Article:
Criminal Charges for Operator of WI Park Ride

By Jason Beahm on August 19, 2010 | Last updated on March 21, 2019

A Florida girl plunged 100 feet to the ground at park ride in Wisconsin on July 30. The ride, "Terminal Velocity," located at Extreme World in Lake Delton, Wisconsin, allows park goers to fall 160 feet into a net and inflated air bags, The Associated Press reports. Charles A. Carnell, who was responsible for the ride, apparently "blanked out," and never saw the "all clear" signal before he released, 12 year-old Teagan Marti. Witnesses say that the ride's air bags were not inflated and the safety net was on the ground.

After Marti hit the ground, she was found with blue lips and gray skin, and bleeding from the ears, nose and mouth. According to doctors, she suffered swelling in the brain, severe fractures of the spine and pelvis as well as lacerations to internal organs. Teagan Marti is currently in critical but stable condition and could end up paralyzed.

Carnell has been charged by prosecutors with felony first degree reckless injury. If convicted, he faces up to 25 years in prison and a $100,000 fine. According to the complaint, Carnell was "dive master" at the WI park ride designed to allow patrons to free fall.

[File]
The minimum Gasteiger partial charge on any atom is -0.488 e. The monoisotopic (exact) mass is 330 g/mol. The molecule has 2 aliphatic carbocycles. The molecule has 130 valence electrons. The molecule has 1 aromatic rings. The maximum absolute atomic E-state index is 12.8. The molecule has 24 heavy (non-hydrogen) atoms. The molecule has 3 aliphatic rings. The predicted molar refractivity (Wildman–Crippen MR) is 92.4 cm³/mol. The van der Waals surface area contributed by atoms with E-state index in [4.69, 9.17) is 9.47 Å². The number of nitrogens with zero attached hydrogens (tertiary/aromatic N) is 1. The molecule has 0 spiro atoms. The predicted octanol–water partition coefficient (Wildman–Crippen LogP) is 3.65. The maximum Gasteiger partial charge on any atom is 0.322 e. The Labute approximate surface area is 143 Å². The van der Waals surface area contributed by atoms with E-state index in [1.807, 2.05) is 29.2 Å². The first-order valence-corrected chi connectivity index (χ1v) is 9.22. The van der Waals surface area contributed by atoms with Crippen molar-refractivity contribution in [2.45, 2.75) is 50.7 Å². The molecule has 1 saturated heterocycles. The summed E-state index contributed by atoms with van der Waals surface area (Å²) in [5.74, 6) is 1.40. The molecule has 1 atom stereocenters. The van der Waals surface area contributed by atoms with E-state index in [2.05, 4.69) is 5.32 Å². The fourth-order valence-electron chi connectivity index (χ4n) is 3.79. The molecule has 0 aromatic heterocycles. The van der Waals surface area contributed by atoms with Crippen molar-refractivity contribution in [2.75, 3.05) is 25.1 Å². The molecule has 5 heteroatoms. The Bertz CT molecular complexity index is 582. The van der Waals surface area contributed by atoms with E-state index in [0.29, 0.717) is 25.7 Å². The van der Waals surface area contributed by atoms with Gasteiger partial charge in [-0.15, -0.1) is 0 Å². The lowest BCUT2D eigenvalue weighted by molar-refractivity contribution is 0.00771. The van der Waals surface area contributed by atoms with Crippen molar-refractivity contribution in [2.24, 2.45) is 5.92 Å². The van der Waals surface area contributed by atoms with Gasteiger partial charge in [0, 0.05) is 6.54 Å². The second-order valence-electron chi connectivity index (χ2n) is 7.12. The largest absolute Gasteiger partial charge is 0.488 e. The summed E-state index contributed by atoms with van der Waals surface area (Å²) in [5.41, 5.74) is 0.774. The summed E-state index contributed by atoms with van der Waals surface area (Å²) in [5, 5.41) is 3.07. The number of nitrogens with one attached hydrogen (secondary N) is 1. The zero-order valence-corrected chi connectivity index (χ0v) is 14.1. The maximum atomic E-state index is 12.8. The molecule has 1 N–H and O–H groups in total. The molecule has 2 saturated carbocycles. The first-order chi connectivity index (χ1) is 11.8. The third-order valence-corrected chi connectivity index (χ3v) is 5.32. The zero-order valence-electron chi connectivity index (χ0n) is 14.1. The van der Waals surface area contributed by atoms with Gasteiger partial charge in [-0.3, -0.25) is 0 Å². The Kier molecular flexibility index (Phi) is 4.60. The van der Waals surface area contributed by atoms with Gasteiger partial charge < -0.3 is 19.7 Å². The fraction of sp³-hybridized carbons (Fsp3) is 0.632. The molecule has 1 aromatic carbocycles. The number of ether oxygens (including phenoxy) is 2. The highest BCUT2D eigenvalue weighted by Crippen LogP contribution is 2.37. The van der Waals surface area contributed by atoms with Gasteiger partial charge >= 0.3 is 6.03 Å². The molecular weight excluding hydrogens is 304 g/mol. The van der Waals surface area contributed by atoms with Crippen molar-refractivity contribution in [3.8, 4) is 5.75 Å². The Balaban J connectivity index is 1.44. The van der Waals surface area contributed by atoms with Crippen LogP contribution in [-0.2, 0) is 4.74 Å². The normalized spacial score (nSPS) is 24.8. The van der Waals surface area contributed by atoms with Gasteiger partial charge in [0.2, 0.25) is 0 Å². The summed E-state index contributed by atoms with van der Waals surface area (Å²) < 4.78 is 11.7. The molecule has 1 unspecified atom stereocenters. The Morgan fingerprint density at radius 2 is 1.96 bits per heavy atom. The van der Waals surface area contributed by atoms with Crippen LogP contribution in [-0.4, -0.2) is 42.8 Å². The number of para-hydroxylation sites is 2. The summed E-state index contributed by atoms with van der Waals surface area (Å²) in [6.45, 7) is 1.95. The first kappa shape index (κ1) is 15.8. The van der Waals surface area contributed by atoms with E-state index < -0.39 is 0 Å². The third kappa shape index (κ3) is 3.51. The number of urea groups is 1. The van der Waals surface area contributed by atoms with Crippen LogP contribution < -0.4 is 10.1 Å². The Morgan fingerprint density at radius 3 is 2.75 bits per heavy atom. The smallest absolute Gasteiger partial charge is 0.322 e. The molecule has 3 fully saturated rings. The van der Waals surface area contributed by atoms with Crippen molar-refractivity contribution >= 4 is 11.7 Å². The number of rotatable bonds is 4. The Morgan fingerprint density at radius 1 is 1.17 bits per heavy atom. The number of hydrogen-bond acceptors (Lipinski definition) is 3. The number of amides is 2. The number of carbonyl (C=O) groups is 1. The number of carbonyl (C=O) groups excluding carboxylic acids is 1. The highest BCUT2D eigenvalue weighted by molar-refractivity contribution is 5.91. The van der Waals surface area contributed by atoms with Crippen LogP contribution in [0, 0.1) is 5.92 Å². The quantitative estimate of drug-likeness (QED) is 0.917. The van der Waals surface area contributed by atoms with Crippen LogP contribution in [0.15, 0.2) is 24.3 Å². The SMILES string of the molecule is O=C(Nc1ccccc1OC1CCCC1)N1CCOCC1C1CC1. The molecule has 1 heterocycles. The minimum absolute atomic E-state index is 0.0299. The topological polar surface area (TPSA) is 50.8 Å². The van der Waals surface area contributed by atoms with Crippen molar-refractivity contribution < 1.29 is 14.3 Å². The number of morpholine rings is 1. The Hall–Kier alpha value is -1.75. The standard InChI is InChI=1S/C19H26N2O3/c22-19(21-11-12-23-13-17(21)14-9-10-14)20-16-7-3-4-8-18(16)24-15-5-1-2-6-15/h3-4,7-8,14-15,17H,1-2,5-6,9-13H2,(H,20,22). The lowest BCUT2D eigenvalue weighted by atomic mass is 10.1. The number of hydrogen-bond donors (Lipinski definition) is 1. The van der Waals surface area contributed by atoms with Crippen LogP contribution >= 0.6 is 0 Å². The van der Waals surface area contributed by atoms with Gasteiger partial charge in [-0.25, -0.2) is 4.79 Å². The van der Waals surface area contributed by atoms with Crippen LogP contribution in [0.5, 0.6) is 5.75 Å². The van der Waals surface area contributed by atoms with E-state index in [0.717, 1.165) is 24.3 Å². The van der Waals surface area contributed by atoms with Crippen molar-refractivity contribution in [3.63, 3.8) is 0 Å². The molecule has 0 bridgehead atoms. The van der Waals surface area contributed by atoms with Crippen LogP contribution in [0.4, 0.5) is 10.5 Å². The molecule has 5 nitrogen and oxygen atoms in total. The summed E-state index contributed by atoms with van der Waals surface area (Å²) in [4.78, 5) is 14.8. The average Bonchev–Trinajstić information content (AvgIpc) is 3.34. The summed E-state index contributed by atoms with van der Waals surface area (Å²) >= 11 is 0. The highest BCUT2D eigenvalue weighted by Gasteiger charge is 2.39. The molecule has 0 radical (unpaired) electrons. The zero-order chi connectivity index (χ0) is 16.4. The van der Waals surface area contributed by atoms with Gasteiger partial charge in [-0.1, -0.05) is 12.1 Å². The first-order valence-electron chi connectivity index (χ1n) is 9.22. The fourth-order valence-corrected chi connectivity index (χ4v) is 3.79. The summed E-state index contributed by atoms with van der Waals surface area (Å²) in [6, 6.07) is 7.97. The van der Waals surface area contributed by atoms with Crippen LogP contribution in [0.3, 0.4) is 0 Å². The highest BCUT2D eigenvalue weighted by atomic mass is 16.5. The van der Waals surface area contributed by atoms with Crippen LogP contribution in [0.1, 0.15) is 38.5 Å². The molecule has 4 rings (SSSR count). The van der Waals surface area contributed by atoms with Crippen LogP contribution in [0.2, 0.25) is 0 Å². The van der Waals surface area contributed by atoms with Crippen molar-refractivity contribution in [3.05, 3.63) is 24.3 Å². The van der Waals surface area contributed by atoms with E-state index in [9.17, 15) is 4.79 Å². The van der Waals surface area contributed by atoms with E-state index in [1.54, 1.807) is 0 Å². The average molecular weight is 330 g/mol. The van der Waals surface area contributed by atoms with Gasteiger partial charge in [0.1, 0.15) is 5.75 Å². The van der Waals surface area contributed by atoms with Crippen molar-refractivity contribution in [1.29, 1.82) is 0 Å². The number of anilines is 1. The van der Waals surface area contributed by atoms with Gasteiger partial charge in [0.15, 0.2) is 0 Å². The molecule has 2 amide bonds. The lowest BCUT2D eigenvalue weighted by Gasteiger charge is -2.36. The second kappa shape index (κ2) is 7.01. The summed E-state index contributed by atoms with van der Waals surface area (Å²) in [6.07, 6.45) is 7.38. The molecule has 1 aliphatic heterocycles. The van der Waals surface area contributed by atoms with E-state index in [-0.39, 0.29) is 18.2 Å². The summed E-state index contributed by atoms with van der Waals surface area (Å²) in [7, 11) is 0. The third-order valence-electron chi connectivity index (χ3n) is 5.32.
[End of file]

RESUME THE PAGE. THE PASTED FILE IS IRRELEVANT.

According to the complaint, Carnell failed to receive an "all-clear" signal before releasing Marti to free fall. "It is high time that the state acknowledged that this ride, the way it was operated, was atrocious," said Stuart Grossman, an attorney for Teagan's family, The AP reports. "That [Charles A. Carnell] could be allowed through carelessness to drop a human being a hundred feet with no net extended is really a moral outrage."

First degree reckless injury is a Class D felony. It requires proof that great bodily harm was caused by criminally reckless conduct under circumstances that show utter disregard for human life. In order to convict Carnell, a jury would have to find that his conduct created a risk of death or great bodily harm; and the risk of death or great bodily harm was unreasonable and substantial; and that Carnell was aware that his conduct created the unreasonable and substantial risk of death or great bodily harm.

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